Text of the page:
For my last Viewpoint column in August, I wrote some dialogue. My reading has gravitated lately to authors who use plenty of dialogue rather than long descriptive writing. One of the recognized best, Elmore Leonard, explained his writing as not including the parts he usually skims or even skips when reading. Anyway, I’ve wanted to try it and my open-minded editor accepted and allowed it. I was just trying to entertain, but because most of my previous Viewpoints have been personal, a lot of readers assumed the man in the dialogue was me. Because the column did inspire quite a few comments and to save some readers from the age-old quip about the nature of assuming, this month I’ll get back to personal.
For six years I was part of a sailing race crew out of the Hampton Yacht Club. We raced the local Wednesday Night Series, overnight races on our wonderful Chesapeake Bay and some races past the Chesapeake Bay-Bridge Tunnel into the Atlantic Ocean. A 30-foot sailboat on the ocean, even with two extra crew members whose main function was to be moveable ballast, is like a cork bobbing around on turbulent waters. The swells rise far above and the constant up-and-down nature of navigating them always was, pun intended, way over my head. The skilled skipper was more than able to handle it though and I often admired his competence to the point of awe.
My job required not much in the way of navigation or knowledge. I was foredeck. For those who aren’t familiar with sailboat racing, foredeck’s responsibility is, as the name implies, from the mast forward and involves changing the sails to meet changing conditions. It’s athletic, precarious and adrenaline producing while taking the waves head on. As the boat unavoidably dives into the waves that start crashing with an approaching storm, for instance, the foredeck person has to react. Take down one sail, put up a different size, run all the lines correctly, tie all the knots efficiently while being rhythmically drenched and knocked around by the waves. All to be done as urgently as possible: it IS a race, remember. I loved it. It was so focused. And I’m proud to have not missed a race in six years. The adrenaline, the coordinated teamwork, the camaraderie was just plain fun and exciting!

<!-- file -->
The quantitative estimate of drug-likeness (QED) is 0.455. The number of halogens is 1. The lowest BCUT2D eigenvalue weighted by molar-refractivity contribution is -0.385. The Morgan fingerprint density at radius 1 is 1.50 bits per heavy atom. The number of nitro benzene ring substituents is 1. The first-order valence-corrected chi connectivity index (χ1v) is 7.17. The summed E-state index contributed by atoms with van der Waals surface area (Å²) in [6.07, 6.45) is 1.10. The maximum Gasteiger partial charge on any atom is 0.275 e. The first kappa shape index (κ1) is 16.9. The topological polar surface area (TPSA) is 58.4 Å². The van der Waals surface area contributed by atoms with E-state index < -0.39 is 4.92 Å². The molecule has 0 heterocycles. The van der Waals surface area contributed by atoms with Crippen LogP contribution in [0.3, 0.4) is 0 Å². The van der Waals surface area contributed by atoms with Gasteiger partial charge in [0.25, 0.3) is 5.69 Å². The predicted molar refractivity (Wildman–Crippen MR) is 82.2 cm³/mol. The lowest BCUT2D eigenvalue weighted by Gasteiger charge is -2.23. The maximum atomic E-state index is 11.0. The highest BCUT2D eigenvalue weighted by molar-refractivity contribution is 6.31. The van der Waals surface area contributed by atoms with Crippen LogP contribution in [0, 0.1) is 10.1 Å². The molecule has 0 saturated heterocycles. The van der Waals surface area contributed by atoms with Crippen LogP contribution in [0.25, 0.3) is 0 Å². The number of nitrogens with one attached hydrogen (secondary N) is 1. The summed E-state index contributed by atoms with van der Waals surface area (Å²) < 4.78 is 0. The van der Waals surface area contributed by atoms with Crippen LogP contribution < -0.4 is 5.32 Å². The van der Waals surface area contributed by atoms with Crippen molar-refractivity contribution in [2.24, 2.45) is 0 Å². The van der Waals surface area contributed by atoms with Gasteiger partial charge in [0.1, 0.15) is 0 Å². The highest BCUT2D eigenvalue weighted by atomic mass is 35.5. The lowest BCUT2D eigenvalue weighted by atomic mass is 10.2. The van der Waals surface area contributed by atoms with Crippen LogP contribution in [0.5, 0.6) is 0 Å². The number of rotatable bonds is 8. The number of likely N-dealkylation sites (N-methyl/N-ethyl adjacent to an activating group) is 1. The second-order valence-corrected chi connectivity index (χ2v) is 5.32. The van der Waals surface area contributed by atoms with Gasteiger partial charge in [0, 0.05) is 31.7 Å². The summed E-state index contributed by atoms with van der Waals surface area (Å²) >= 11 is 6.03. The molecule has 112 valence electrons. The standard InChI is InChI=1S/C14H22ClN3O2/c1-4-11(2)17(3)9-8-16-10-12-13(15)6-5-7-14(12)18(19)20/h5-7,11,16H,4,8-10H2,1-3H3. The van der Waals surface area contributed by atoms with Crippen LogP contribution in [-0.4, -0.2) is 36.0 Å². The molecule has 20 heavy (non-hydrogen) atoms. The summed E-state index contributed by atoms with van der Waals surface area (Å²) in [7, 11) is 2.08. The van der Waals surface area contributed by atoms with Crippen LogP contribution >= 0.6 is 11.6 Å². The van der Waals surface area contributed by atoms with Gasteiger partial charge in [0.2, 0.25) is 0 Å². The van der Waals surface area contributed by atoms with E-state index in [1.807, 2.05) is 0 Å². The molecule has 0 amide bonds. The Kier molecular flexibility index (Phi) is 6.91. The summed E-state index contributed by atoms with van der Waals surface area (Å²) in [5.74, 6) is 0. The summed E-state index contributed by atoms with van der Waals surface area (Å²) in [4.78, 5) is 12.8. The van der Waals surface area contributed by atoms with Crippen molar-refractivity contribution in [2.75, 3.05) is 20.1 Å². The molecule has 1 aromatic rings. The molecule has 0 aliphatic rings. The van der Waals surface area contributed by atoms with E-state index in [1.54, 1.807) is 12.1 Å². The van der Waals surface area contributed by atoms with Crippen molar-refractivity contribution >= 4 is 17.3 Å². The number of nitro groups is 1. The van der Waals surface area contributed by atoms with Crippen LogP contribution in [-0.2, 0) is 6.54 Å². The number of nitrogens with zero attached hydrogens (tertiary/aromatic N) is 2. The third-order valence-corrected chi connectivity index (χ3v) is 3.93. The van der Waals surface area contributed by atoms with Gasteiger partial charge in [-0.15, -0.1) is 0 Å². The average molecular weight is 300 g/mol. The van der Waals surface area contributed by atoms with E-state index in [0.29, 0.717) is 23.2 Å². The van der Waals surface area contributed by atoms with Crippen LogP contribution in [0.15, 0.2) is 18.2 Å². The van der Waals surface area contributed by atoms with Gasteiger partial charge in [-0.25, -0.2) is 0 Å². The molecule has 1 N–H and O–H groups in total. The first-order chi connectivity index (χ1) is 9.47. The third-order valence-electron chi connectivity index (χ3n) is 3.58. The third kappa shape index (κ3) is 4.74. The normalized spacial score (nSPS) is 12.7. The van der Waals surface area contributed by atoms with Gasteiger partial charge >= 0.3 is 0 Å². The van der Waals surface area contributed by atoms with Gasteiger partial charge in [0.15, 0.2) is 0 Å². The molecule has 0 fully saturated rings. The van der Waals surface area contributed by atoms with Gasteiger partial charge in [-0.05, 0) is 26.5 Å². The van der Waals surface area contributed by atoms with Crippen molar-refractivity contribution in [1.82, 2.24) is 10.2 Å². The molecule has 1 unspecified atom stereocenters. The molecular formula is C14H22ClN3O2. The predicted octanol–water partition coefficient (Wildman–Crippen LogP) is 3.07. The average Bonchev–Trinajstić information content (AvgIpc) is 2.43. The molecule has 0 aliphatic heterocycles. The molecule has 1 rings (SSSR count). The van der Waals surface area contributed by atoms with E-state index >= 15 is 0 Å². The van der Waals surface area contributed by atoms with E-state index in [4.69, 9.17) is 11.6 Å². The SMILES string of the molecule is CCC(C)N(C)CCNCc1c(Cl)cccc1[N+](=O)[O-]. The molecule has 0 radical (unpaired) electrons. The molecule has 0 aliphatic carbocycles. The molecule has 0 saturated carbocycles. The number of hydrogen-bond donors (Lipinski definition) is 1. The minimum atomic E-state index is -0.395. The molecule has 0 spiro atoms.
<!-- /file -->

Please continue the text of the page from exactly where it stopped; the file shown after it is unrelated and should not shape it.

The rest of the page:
While I never shared this with the skipper or with my fellow crew members because I’m sure I wouldn’t have been allowed to participate if they’d known: I can’t swim.
And not due to a lack of trying. As an adult in my 40s, I signed up for a class at the Fort Monroe YMCA. Once a week for a couple of months. On the first evening, I met the instructor who was a reassuring grandmotherly lady who had taught for years, and I met my classmates. The oldest was six years old.
After all the lessons, we were to graduate from tadpole to guppy or something like that. They all graduated. My previously reassuring instructor said, “Brian, you’re like one of my sons. You’re just a sinker.”
A few years later I tried another class at a wellness center. Couldn’t pass the treading water part. Later still, with a lady partner, we took private lessons. I still can’t swim. But when COVID restrictions relax a bit, I’ll try again (if I can find a willing teacher, that is).
Why am I sharing this? Why would you care? Because maybe there’s something in your life that hasn’t come to fruition. Yet. Accepting it as an incomplete story, an existing challenge, can be motivating rather than an F on your life’s report card.
Many years ago a client of mine, who was working out again in her 80s “to get back in shape” after complications from a surgery, reminded me she was missing a workout one day the next week because it was her bridge game. I commented that bridge sounded like a game of strategy and teamwork which appealed to me, and I used to think I’d learn to play but I never did. She replied “Well, you’re not dead yet. Who’s motivating who here?”
When I see people facing challenges far greater than any I’ve had to face and with such admirable spirit, for me to keep trying to be able to swim is just practice. Practice in case one day I have more serious physical/mental/emotional walls to climb. That’s sharing MY personal Viewpoint.